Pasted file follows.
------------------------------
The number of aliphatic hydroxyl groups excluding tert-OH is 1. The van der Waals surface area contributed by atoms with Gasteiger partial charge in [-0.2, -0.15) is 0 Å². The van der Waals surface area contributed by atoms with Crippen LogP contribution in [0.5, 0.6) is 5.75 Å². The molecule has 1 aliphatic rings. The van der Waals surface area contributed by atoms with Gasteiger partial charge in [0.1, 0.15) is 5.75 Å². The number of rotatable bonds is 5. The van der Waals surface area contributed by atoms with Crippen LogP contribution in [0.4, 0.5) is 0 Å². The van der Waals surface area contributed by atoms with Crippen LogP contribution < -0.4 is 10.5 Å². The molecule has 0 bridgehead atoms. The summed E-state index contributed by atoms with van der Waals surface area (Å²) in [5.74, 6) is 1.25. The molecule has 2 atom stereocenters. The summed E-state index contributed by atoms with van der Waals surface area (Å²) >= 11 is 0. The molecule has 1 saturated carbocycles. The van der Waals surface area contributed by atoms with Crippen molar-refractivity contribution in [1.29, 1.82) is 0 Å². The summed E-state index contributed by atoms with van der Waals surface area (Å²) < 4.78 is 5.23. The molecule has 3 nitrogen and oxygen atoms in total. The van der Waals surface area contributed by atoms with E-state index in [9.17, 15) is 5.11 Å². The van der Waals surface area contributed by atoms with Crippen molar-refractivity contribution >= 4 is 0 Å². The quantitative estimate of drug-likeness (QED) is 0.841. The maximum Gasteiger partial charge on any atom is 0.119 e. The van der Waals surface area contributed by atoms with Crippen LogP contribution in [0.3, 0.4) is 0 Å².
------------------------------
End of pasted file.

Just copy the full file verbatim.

The number of aliphatic hydroxyl groups excluding tert-OH is 1. The van der Waals surface area contributed by atoms with Gasteiger partial charge in [-0.2, -0.15) is 0 Å². The van der Waals surface area contributed by atoms with Crippen LogP contribution in [0.5, 0.6) is 5.75 Å². The molecule has 1 aliphatic rings. The van der Waals surface area contributed by atoms with Gasteiger partial charge in [0.1, 0.15) is 5.75 Å². The number of rotatable bonds is 5. The van der Waals surface area contributed by atoms with Crippen LogP contribution in [0.4, 0.5) is 0 Å². The van der Waals surface area contributed by atoms with Crippen LogP contribution < -0.4 is 10.5 Å². The molecule has 0 bridgehead atoms. The summed E-state index contributed by atoms with van der Waals surface area (Å²) in [5.74, 6) is 1.25. The molecule has 2 atom stereocenters. The summed E-state index contributed by atoms with van der Waals surface area (Å²) >= 11 is 0. The molecule has 1 saturated carbocycles. The van der Waals surface area contributed by atoms with Crippen molar-refractivity contribution in [1.29, 1.82) is 0 Å². The summed E-state index contributed by atoms with van der Waals surface area (Å²) < 4.78 is 5.23. The molecule has 3 nitrogen and oxygen atoms in total. The van der Waals surface area contributed by atoms with E-state index in [9.17, 15) is 5.11 Å². The van der Waals surface area contributed by atoms with Crippen molar-refractivity contribution >= 4 is 0 Å². The quantitative estimate of drug-likeness (QED) is 0.841. The maximum Gasteiger partial charge on any atom is 0.119 e. The van der Waals surface area contributed by atoms with Crippen LogP contribution in [0.3, 0.4) is 0 Å².